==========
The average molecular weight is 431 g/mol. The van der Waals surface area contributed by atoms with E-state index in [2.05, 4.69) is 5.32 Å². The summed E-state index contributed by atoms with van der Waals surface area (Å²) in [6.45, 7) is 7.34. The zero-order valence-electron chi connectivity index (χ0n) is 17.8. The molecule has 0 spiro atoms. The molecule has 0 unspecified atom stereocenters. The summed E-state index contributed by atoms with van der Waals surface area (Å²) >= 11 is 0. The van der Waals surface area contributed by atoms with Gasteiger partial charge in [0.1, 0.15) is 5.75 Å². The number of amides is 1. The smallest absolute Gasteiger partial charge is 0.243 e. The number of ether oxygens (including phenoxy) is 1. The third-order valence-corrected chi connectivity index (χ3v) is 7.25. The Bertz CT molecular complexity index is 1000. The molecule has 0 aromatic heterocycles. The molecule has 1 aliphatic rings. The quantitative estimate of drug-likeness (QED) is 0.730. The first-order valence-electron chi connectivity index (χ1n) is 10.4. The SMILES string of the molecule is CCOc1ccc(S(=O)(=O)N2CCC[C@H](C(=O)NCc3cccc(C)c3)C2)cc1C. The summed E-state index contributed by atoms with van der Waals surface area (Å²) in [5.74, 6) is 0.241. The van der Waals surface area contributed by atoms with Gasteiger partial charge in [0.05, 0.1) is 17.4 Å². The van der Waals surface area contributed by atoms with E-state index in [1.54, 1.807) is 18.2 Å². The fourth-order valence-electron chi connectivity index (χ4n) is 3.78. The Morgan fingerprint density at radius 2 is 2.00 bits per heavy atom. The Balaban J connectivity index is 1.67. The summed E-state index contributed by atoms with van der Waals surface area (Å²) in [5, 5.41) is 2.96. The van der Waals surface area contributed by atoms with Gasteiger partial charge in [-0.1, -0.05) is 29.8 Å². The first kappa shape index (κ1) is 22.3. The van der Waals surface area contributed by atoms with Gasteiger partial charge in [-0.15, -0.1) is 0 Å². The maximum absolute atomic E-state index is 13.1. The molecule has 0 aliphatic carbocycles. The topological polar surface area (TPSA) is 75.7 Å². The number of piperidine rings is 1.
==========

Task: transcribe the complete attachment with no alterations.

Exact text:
The average molecular weight is 431 g/mol. The van der Waals surface area contributed by atoms with E-state index in [2.05, 4.69) is 5.32 Å². The summed E-state index contributed by atoms with van der Waals surface area (Å²) in [6.45, 7) is 7.34. The zero-order valence-electron chi connectivity index (χ0n) is 17.8. The molecule has 0 spiro atoms. The molecule has 0 unspecified atom stereocenters. The summed E-state index contributed by atoms with van der Waals surface area (Å²) >= 11 is 0. The van der Waals surface area contributed by atoms with Gasteiger partial charge in [0.1, 0.15) is 5.75 Å². The number of amides is 1. The smallest absolute Gasteiger partial charge is 0.243 e. The number of ether oxygens (including phenoxy) is 1. The third-order valence-corrected chi connectivity index (χ3v) is 7.25. The Bertz CT molecular complexity index is 1000. The molecule has 0 aromatic heterocycles. The molecule has 1 aliphatic rings. The quantitative estimate of drug-likeness (QED) is 0.730. The first-order valence-electron chi connectivity index (χ1n) is 10.4. The SMILES string of the molecule is CCOc1ccc(S(=O)(=O)N2CCC[C@H](C(=O)NCc3cccc(C)c3)C2)cc1C. The summed E-state index contributed by atoms with van der Waals surface area (Å²) in [5.74, 6) is 0.241. The van der Waals surface area contributed by atoms with Gasteiger partial charge in [0.05, 0.1) is 17.4 Å². The van der Waals surface area contributed by atoms with E-state index in [1.54, 1.807) is 18.2 Å². The fourth-order valence-electron chi connectivity index (χ4n) is 3.78. The Morgan fingerprint density at radius 2 is 2.00 bits per heavy atom. The Balaban J connectivity index is 1.67. The summed E-state index contributed by atoms with van der Waals surface area (Å²) in [5, 5.41) is 2.96. The van der Waals surface area contributed by atoms with Gasteiger partial charge in [-0.1, -0.05) is 29.8 Å². The first kappa shape index (κ1) is 22.3. The van der Waals surface area contributed by atoms with Gasteiger partial charge in [-0.15, -0.1) is 0 Å². The maximum absolute atomic E-state index is 13.1. The molecule has 0 aliphatic carbocycles. The topological polar surface area (TPSA) is 75.7 Å². The number of piperidine rings is 1.